If you did grant-related work in 4 of the 5 months, your monthly grant income for this project is $1,000 for each month during which work is done.
This is how you should calculate your grant income when you consider applying for support from CERB. If you are not sure that this describes your scenario, you should contact the Canada Revenue Agency and speak to an agent. Please do not contact the Canada Council for more information as we cannot provide tax guidance on specific situations. Also note that the Canada Council takes no responsibility for how this information is used and any rulings or penalties that the Canada Revenue Agency may levy as a result.
Information on CERB letters
The Canada Council is aware that several artists have recently received an “education letter” from Canada Revenue Agency (CRA). These letters are meant to provide clarifications to Canada Emergency Response Benefit (CERB) recipients on employment income, including self-employment, as it relates to eligibility for the benefit and their personal tax situation.
Receipt of this letter does not necessarily mean that you are ineligible and that you need to reimburse the CERB amounts received to the CRA. They are to advise you that you may have to provide more information to confirm your eligibility. If based on your personal situation, you consider grants received from the Canada Council as self-employment income, you will be eligible if you meet the other criteria. CERB recipients who determine that they meet the eligibility criteria can simply disregard the letter.
If you determine that you are not eligible, you will be given time for repayment, without penalties, and you will also have access to flexible payment arrangements.
The Canada Council is in communication with the CRA to ensure that artists can clarify their personal tax situation to confirm eligibility based on self-employment or business income, where necessary.
The Canada Council cannot advise on individual tax files. If you received an “education letter” from the CRA, please follow the instructions included with the letter and contact the CRA directly for clarification. Please also consult with a tax professional to correctly identify any self-employment income.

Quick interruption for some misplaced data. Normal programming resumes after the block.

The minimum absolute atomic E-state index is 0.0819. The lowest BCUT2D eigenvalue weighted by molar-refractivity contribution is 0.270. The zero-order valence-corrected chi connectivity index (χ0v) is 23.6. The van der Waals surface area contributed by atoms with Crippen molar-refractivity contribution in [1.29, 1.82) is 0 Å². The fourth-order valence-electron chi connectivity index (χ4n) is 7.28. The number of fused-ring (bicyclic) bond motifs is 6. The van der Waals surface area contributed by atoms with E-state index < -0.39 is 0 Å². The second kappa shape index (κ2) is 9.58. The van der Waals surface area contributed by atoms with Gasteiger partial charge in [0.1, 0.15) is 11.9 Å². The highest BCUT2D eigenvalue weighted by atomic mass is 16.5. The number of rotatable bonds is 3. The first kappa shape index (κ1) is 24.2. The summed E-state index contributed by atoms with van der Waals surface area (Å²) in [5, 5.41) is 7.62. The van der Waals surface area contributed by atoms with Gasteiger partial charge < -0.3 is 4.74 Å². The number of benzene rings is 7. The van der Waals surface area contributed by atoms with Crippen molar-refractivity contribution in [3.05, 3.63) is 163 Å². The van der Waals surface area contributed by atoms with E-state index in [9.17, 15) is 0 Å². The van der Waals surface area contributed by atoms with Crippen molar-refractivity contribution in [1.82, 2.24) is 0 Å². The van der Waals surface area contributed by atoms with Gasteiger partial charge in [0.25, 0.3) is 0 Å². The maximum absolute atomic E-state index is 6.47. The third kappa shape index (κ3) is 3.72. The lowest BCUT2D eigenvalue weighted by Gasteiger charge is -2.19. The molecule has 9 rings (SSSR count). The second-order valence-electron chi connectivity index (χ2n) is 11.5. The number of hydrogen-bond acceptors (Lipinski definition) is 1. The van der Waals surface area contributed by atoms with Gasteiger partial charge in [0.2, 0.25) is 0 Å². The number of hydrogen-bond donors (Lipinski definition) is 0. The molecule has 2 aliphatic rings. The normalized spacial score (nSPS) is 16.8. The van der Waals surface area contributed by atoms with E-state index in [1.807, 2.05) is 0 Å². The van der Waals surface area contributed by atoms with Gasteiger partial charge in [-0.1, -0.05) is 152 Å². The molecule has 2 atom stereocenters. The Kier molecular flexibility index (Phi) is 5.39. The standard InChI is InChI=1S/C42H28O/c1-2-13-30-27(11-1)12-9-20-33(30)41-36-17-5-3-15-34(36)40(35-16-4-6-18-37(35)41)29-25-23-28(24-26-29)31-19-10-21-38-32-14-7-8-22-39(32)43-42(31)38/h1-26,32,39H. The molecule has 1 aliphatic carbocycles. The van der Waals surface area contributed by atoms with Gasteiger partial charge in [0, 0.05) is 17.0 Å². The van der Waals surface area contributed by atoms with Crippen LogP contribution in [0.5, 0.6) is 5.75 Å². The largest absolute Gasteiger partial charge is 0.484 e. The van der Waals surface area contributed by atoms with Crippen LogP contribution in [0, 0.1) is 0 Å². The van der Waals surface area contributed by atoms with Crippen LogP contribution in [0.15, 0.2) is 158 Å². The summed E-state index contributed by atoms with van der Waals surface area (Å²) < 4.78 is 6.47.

To assist you in completing your 2020 tax return, the Council will provide further instructions in early 2021 on the various ways income from Council grants can be reported on income tax returns.
Latest news and communiqués
- New emergency funding initiative: Community Cares announced to support the Indigenous arts community, June 30, 2020
- CBC/Radio-Canada and Canada Council for the Arts announce "Digital Originals" funding initiative to support Canadian arts community, April 21, 2020
- Preliminary findings from survey of the Arts Sector on Federal Emergency Aid Measures, April 14, 2020
- $60M in advance funding to help stabilize backbone of arts sector as it faces COVID-19 crisis, March 30, 2020
Get more news from the Canada Council for the Arts
Blog posts from the Director and CEO, Simon Brault, on the pandemic
The Canada Council for the Arts’ Director and CEO, Simon Brault, is regularly sharing his thoughts on the COVID-19 pandemic and its impact on the arts sector. Check back here to discover new posts.
- "Culture’s way out of this crisis," April 17, 2020
- "Arts and culture in times of solitude and solidarity," April 2, 2020
- "Putting People First: COVID-19 and the Canada Council for the Arts," March 16, 2020
We invite you to explore the information on these pages before contacting us.
If you have a COVID-19-related question for the Canada Council and you didn’t find an answer here, please email firstname.lastname@example.org. Although we aim to reply within two business days, this may be affected by volume and staff availability.
Accessibility: We welcome Video Relay Service (VRS) calls, and we can also support longer conversations with your preferred sign language interpreter in ASL or LSQ. As always, we will cover these interpreting costs. Please email us at email@example.com.
We recognize the disproportionate effects of the COVID-19 health crisis on many equity seeking communities including Deaf and disability arts communities. Many artists and arts professionals who are Deaf, have disabilities or live with mental illness are now required to develop alternative approaches to maintaining their independence, health, and safety in everyday life. The Council wants to be as flexible as it can in the ways it is assisting and supporting the arts community. If there are alternative ways that the Council can deliver its support that will be more accommodating to your situation, please let our staff know.
For more information about the types of accommodations we currently provide, please consult our Accessibility page.